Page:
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I'd like to know if infinitely repeating sequences of moves (i.e. cycles) are possible in the following game:

Reneo is a game for two players (Black and White) that is played on an initially empty square board. The top and bottom edges of the board are colored black; the left and right edges are colored white.

A crosscut is a 2x2 area containing two diagonally adjacent black stones and two diagonally adjacent white stones.

Black plays first, then turns alternate. On your turn, place a stone of your color on an empty point. If this stone is part of a crosscut, swap it with an enemy stone that is also part of the crosscut. As a result, the swapped friendly stone must not be part of a crosscut any more. If the swapped enemy stone is still part of a crosscut, remove that stone.

You win if, after a full move by either player, there is a chain of orthogonally connected stones of your color touching the two opposite board edges of your color. Passing is not allowed, but, if you have no legal moves available, your turn is skipped.

Note that you will never remove more than one stone on a single turn, and you can only remove a stone by placing in the center of this pattern:

o x 
x · o
  o x

("x" are black stones, "o" are white stones and "·" is an empty point.)

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2 Answers 2

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It turns out

This is not possible

To prove this

For any game state S define the following score
SINGLES: $\alpha$ is the number of black or white stones
PAIRS: $\beta$ is the number of pairs of orthogonally adjacent stones of the same colour
CHECKERBOARDS: $\gamma$ is the number of 2x2 checkerboard containing two stones of the same colour and two empty spaces
Define $f(S) = \alpha X^2 + \beta X + \gamma$ to be a polynomial of degree 2. Polynomials are compared by letting $X \to \infty$. For instance $5X^2 > 4X^2 + 40X$ because the LHS has larger $X^2$ coefficient.

We then claim

Any legal move must increase the score of the game state. Suppose this is not true. WLOG assume we have a game state S with Black to play. To avoid incrementing $\alpha$ we must replace a White stone with a Black one, according to the following template (up to rotation or reflection)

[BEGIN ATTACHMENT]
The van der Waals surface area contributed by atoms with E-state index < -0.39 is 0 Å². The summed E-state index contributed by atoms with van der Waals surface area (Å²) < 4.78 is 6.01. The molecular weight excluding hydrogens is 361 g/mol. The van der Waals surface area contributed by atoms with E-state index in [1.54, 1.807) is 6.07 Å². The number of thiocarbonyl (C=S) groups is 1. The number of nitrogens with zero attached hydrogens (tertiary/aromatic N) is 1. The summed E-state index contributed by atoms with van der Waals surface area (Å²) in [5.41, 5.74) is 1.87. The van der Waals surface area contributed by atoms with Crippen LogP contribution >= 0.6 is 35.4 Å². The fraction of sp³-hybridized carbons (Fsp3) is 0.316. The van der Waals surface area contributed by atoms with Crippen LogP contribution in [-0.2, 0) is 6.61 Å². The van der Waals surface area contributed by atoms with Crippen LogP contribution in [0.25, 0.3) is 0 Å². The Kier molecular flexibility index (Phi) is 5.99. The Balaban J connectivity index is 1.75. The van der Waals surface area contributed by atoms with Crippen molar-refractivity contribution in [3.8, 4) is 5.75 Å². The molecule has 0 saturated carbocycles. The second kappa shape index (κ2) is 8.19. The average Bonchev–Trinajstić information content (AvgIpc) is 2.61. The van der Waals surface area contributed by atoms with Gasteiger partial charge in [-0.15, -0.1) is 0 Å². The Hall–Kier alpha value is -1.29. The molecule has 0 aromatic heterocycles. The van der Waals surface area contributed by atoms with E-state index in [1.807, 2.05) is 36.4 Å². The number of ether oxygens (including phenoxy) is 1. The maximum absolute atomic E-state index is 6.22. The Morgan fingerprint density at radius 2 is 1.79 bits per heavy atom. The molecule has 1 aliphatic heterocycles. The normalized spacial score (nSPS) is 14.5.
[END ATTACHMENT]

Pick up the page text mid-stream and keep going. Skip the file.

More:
enter image description here

Clearly, cell C must be empty. Now let us enumerate possible states for A/B:
B is white: Black just executed an illegal move
B is black: $\beta$ increases by at least 1
B is empty and A is white: $\beta$ is unchanged but $\gamma$ increases by 1
B is empty and A is not white: $\beta$ increases by at least 1
Therefore, every legal move increases the score.

Finally,

No game state can ever appear more than once, otherwise the score would not be monotonically increasing. But a finite-size board implies a finite number of possible states. QED.

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  • $\begingroup$ "swap it with an enemy stone that is also part of a crosscut": It does not say the same crosscut, so your state change when taking a stone is not the only one possible $\endgroup$
    – Retudin
    Aug 7, 2023 at 12:55
  • $\begingroup$ @Retudin, it must be the same crosscut because there cannot be a crosscut on the board before your placement. I might edit that for clarity, though. Thanks. $\endgroup$
    – Luis
    Aug 7, 2023 at 13:06
  • $\begingroup$ of course .. I did not consider that $\endgroup$
    – Retudin
    Aug 7, 2023 at 13:09
  • $\begingroup$ Huh, I saw some previous answer (is it deleted?) claiming it was possible. If this answer is correct, what was wrong with the previous answer? I'm curious to know, because at that time I felt it was correct. EDIT: oh, answered in the comments above. $\endgroup$
    – justhalf
    Aug 9, 2023 at 3:07
  • $\begingroup$ @Luis Didn't Retudin previous answer have no existing crosscut on the board before placement, it was just that the new token creates two crosscut? (or probably I misremembered Retudin's answer. Retudin, can you post a link to the image you posted there?) $\endgroup$
    – justhalf
    Aug 9, 2023 at 3:10
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Another solution:

A move can either increase the total number of pieces or leave it unchanged. On a finite board, an infinite loop can only happen after a certain point if all the moves after that remove the opponent's pieces. Such a configuration should exist:

BWO
WXB
OBW

BWO
WWB
OBW

BWO
WBB
OWW (the O here is empty or W)

BWO
WXB
OWW

For an infinite loop to be possible, there must be multiple configurations like the first board (to be called "clamps" from now on), and with each move, there must be ways to prevent these from running out. Let's see if there's one:

BWO
WXB
OBW (the O here is empty or W)
1 2 3
4 5 6

becomes this:

BWO
WXB
OWW (the O here is empty or W)
1 2 3
4 5 6

One of the clamps is clearly lost. If the small change can gain us another clamp, this would be possible, but there's no way the W can be part of a valid clamp here, so there are no infinite loops.

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